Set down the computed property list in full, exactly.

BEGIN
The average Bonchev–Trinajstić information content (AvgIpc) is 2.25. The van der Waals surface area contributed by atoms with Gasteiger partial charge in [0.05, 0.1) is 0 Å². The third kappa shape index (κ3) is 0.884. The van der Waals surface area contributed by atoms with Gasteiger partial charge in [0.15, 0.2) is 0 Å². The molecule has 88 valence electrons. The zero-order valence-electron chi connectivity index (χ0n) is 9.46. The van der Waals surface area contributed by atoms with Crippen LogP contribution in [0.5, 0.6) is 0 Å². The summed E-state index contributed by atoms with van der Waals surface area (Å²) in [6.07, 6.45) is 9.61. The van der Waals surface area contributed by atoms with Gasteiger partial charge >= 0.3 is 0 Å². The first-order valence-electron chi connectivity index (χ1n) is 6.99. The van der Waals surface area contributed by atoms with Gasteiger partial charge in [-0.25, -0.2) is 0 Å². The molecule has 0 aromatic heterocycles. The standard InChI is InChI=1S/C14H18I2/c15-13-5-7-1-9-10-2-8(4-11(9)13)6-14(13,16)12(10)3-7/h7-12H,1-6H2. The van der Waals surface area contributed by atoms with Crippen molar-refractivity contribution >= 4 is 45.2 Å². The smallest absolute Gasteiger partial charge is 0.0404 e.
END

The average Bonchev–Trinajstić information content (AvgIpc) is 2.25. The van der Waals surface area contributed by atoms with Gasteiger partial charge in [0.05, 0.1) is 0 Å². The third kappa shape index (κ3) is 0.884. The van der Waals surface area contributed by atoms with Gasteiger partial charge in [0.15, 0.2) is 0 Å². The molecule has 88 valence electrons. The zero-order valence-electron chi connectivity index (χ0n) is 9.46. The van der Waals surface area contributed by atoms with Crippen LogP contribution in [0.5, 0.6) is 0 Å². The summed E-state index contributed by atoms with van der Waals surface area (Å²) in [6.07, 6.45) is 9.61. The van der Waals surface area contributed by atoms with Gasteiger partial charge >= 0.3 is 0 Å². The first-order valence-electron chi connectivity index (χ1n) is 6.99. The van der Waals surface area contributed by atoms with Gasteiger partial charge in [-0.25, -0.2) is 0 Å². The molecule has 0 aromatic heterocycles. The standard InChI is InChI=1S/C14H18I2/c15-13-5-7-1-9-10-2-8(4-11(9)13)6-14(13,16)12(10)3-7/h7-12H,1-6H2. The van der Waals surface area contributed by atoms with Crippen molar-refractivity contribution >= 4 is 45.2 Å². The smallest absolute Gasteiger partial charge is 0.0404 e.